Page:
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What’s the State of Your Online Community?

Lori Halley 10 July 2013 0 comments

What does your online community look like? Are you successful in engaging members or supporters?

What exactly is an “online community”?

The Wikipedia definition of “online community” explains that it is “a virtual community that exists online and whose members enable its existence through taking part in membership ritual. An online community can take the form of an information system where anyone can post content, such as a Bulletin board system or one where only a restricted number of people can initiate posts, such as Weblogs....”

Each organization – from private companies to non-profits and associations – has its own unique online community that it creates and nurtures. In a post a while back (What Makes a Successful Online Community?), Rebecca Leaman suggested that “it’s the members’ level of engagement with an online community that determines whether that community will flourish or fail, not the technology “bells and whistles” of the community’s website. After all, a vital online community can be created across multiple platforms — cross-pollinating your organization’s blog with an online discussion forum, reaching out into Facebook and other social media, and so on.”

The value of online community management

Recently, the Community Roundtable released a report from their 2013 State of Community Management research initiative. The Value of Community Management report offers insight into what community management looks like and the value of community management. And as Joe Rominiecki (Associations Now) suggested in a recent postthis report shows a clear ROI for the active care and feeding of your online member community....[and] also goes a long way in defining what that investment in ongoing management should look like. “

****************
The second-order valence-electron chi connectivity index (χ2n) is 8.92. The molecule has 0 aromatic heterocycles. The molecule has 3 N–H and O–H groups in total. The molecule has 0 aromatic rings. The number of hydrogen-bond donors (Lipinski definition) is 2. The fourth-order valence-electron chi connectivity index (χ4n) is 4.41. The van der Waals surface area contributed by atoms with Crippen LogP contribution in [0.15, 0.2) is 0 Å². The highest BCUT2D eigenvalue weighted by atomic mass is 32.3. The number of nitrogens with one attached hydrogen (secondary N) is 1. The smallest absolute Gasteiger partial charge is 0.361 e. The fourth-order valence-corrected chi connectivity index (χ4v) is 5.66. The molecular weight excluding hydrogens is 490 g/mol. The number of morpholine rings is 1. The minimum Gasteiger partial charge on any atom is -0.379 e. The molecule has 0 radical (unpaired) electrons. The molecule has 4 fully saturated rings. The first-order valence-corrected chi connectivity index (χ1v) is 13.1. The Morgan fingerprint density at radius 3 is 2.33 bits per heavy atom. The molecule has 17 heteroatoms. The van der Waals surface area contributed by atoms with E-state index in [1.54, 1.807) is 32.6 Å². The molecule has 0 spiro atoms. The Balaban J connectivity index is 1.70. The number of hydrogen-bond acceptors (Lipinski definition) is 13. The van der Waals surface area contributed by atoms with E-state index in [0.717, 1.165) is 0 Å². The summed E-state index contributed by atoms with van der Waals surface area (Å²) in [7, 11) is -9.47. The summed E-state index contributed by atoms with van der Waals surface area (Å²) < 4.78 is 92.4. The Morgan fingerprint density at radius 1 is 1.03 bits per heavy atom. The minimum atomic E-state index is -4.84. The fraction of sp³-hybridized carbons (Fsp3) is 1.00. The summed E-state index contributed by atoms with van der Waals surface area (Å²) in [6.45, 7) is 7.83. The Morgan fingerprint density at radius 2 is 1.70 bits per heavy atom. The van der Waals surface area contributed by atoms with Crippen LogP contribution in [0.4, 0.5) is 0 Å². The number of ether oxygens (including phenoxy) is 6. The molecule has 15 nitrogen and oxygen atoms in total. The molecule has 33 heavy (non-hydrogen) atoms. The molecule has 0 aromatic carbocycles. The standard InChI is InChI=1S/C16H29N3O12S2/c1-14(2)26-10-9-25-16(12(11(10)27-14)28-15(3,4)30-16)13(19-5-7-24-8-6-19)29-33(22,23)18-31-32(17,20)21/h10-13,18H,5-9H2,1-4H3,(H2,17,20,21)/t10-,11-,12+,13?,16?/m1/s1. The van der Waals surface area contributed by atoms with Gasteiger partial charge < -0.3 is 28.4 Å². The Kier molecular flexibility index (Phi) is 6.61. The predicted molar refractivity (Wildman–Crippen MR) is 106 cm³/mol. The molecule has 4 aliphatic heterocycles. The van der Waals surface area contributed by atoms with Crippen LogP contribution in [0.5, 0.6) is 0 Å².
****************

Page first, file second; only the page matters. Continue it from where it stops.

What I found particularly interesting, was the report’s section on “The Value of Community Management”:

Briefly stated, it’s the ability to create a successful community that is not only generating value by engaging with existing content, but also proactively contributing to the creation of it.

The biggest finding of our research was quantifying just how much active community management correlates with high levels of engagement. Most community management professionals are familiar with the 90-9-1 rule) of online engagement and some communities do track very well to that engagement pyramid. But many question this rule because it can be unreliable or an underestimate.

Who is managing these online communities?

The report also offered an overview of community managers – the “hubs” whose role is to “make the boundaries of their organizations more porous in order to increase the responsiveness of their organization to the market it serves. They also play similar roles internally – connecting the organization to itself in ways not always easy in a hierarchical and functional environment.” According to their research, a typical community manager has around 8 years of work experience, with 3-4 years in community management.